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Providing evidence to improve practice

Individual study: The effect of provenance on the performance of hawthorn Crataegus monogyna in hedges at Pwllperian Research Centre, Cardiganshire, Wales

Published source details

Jones A.T., Hayes M.J. & Hamilton N.R.S. (2001) The effect of provenance on the performance of Crataegus monogyna in hedges. Journal of Applied Ecology, 38, 952-962


This study is summarised as evidence for the intervention(s) shown on the right. The icon shows which synopsis it is relevant to.

Plant new hedges Farmland Conservation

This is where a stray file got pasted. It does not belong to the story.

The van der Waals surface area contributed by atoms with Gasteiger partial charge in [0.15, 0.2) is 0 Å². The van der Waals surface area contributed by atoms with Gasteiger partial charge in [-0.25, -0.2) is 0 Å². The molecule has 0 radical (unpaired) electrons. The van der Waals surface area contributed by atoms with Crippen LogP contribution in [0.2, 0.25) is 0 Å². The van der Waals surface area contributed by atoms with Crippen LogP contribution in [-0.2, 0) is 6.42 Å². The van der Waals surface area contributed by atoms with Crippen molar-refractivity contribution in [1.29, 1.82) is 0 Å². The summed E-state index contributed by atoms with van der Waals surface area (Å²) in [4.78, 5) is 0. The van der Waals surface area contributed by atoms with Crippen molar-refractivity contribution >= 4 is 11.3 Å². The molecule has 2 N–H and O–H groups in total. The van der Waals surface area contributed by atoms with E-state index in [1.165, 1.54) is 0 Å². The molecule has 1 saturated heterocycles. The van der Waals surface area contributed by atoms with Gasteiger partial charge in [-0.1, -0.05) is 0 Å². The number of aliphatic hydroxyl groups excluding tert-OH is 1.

A randomized, replicated small-scale study from 1995 to 1997 in mid-Wales (Jones et al. 2001) found that hawthorn Crataegus monogyna plants, propagated from seeds sourced from a local hawthorn population (local provenance), exhibited better growth and had a more stock proof growth form than those of eight other provenances. Local plants had the latest bud-burst, least severe mildew symptoms and more thorns compared to those of other provenances (four British, four continental European). Hawthorn of local provenance grew tallest at the upland site, but was relatively slow-growing at the lowland site. In terms of establishment, fenced plots had lower hawthorn mortality than unfenced, sheep-grazed plots (4% vs 100% mortality respectively) at the upland site. Mortality was low at the lowland site (fenced: 1%, unfenced: 3%). Fenced plots with mulching had approximately 320% greater growth than unmulched sections. One experimental hedge was established at one upland and one lowland site, both sites were grazed by sheep. The two hedges had three replicate blocks of four 10 m strips that were either fenced, mulched or fenced and mulched. Within each strip, nine plants of each provenance were planted in a random order in 1995. Each plant was measured (February 1995-1997), scored for powdery mildew Podosphaera clandestina (July and August) and the date of bud burst was recorded (1995-1996).